Helping maintain bond with daughter

(24 Posts)
purpleroses Sun 07-Apr-13 16:06:33

And on the bfing - I also think it's a bit unnecessary with a 2 year old. She might enjoy it but not necessary in terms of nutrition (and no need to express either as 2 year old can drink ordinary milk, or have a snack if hungry). But if the split is v new you might want to give it a little while. Or just work on reassuring your ex that you can ensure DD is fed and watered when she's with you, and comforted if necessary. Your ex will find her milk supply probably dries up once DD is doing regular times away.

purpleroses Sun 07-Apr-13 16:03:54

I really wouldn't set to many routines about days out together. Do one now, do another in a month if you fancy, but don't make it a fixed routine that you do one every month. It would be a shame to waste your life feeling that your commitments to each other (outings once a month, etc) prevent you really moving on. As long as your DD has good times with each of you, and you communicate effectively she'll be fine.

And in terms of length of time til a new partner is introduced - I wouldn't make too many rules there either. Remember you're making rules that will affect someone else too - who may want a say in things. Fine if you've just said "at least a couple of months" or "until things look serious" but if you've said something like "at least a year" you may be making a promise you later find you can't keep - eg if a new partner isn't prepared to put in a year of their life into a relationship until they see how you are with your DD, or you get together with someone you already know, or circumstances just make this difficult.

I wouldn't worry to much about the language for houses - for years I referred to my house as "home" and my ex's as "dad's house" (though I always supported them feeling at home at ex's house - sent clothes, toys, etc to live there). Until one day DS turned round and told me crossly that was most confusing to call either house "home" because he had two homes so mine was therefore "mum's house". I guess actions speak louder than words smile

ComeOnBeANoOne Sat 06-Apr-13 22:46:36

3MonthMaid I hope it wouldn't become power thing. I'd like to think she wouldn't resort to that. But both you and piemother seem to think I should talk to her about the breeding?

I have thought about this before, but i think my only hesitation comes from wondering, am i allowed to bring it up? It's obviously not something I have a role in, and I'm actually really proud of both ex and DD for still going as they had a really tough start. And i know my ex dreads the day she stops as she got really upset when she had a bit of a strike a couple of weeks ago.

How would i start talking about it without sounding as though I'm being selfish? I do want to see more of her but at the same time not potantially upset her if she isn't ready to go that long with no milk (she does drink milk and juice from a cup though, yes).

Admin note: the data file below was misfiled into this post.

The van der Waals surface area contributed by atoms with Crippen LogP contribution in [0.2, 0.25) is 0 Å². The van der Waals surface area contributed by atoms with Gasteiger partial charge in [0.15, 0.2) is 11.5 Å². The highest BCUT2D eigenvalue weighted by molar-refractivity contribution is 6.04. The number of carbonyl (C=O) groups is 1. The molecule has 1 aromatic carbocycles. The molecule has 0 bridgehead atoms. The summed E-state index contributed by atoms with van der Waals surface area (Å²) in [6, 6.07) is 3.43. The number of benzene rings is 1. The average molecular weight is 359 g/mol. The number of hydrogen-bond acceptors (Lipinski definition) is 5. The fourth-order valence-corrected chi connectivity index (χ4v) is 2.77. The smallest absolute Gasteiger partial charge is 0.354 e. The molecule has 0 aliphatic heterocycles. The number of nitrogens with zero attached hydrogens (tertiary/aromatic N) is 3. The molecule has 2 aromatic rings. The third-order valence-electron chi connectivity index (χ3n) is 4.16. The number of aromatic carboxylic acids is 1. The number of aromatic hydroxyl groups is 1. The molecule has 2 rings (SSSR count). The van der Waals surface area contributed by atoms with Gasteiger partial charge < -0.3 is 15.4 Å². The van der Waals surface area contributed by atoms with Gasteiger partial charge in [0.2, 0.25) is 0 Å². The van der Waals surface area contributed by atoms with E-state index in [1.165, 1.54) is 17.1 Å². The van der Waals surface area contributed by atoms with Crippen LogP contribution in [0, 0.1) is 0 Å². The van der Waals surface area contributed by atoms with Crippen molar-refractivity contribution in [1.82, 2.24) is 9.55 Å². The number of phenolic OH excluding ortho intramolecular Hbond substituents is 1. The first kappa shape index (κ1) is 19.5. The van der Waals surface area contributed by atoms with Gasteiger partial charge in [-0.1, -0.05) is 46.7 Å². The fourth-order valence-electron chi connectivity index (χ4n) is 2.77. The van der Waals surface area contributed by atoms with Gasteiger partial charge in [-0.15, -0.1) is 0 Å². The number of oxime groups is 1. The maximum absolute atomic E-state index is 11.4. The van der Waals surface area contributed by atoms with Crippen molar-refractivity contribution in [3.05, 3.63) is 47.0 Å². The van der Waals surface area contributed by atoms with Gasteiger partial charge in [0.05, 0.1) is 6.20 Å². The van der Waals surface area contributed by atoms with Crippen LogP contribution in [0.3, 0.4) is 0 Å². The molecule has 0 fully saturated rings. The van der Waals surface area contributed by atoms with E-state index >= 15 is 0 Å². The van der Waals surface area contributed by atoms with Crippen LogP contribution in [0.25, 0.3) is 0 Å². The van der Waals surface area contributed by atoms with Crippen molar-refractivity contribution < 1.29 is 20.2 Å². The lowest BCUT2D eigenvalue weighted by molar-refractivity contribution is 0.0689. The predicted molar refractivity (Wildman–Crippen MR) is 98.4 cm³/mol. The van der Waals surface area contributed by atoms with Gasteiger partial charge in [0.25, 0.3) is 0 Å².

and thanks for the tips roses . At the moment ex refers to het house as 'home' and mine as 'daddy's house'. I'm not sure how much she talks about me when I'm not there also, though we both let DD call the other on the phone to say night night. Should i look to address the other points though, or am i being oversensitive?

if nothing else, thanks for reading through all of this! smile

ComeOnBeANoOne Sat 06-Apr-13 22:29:45

Hi minipenguin thank you for sharing the story of your parents. I'm glad they worked everything out so well, and when faced with a completely alien situation, knowing that other people have made it work is reassuring.

And I know what you mean about all the little things that actually matter. I think that's why I'm really quite kern to move along with the extra overnights - I want to do the teeth brushing, the bedtimes and early wake ups etc and just continue to be able to relax about my parenting.

So if she wants to sit in all afternoon doing the same jigsaw over and over and over despite my repeated pleas for us to play something else then I'm not worrying that i haven't fitted a day out or some other extravagance into our 'window' with each other.

The partners thing: we have an agreement about how long before they can meet dd as we wouldn't want people just flitting in and out of her life. Would both have to talk about it first also. Which is where the points about communication matter, but fortunately we both have similar parenting style so hopefully neither of us would try and spoil her/go sort to win brownie points. She'll have the same rules and messages from us both. The family days out thing: occasional ones would help things still seem 'connected' in her life though, surely? Would once a month be reasonable?

3MonthMaid Sat 06-Apr-13 21:54:30

Completely agree with that. Ex and I make sure each other is a constant part of DDs life. For example - on look that car is like daddy's, or, is this the book you read with daddy?

Piemother Sat 06-Apr-13 20:54:47

I would challenge the bf if the child is 2. I don't mean I think she should stop I just think it shouldn't restrict contact. It can't be for comfort if she can manage one night away from mum. If its mums wish that she's fed regulations for nutrition then there's no reason why she can't express S I assume a 2 year old drinks water/juice from a sip cup.

Im divorced and exh has loads of contact with dd1. Things I think he has done brilliantly have been loads of one to one playing and arts and crafts stuff together and learning tasks - map reading for example (dd1 is 3). Things I am less happy about are her being spoilt with gifts - v unnecessary as she adores her dad regardless and has a perfect bond with him. Plus she is a brat when she's been bought loads of stuff. Secondly he is a bit soft with her about bed time so she is frequently tired and grumpy. Thirdly I hope he waits much longer next time before he introduces her to a girl friend.

Meanwhile other things which have helped us parent co operatively have been us being on out best behaviour. I have noticed the more I include exh in dd's life and decisions I make/plan to make about her, the more open minded and co operative he is and therefore it make me make the effort to include him even more.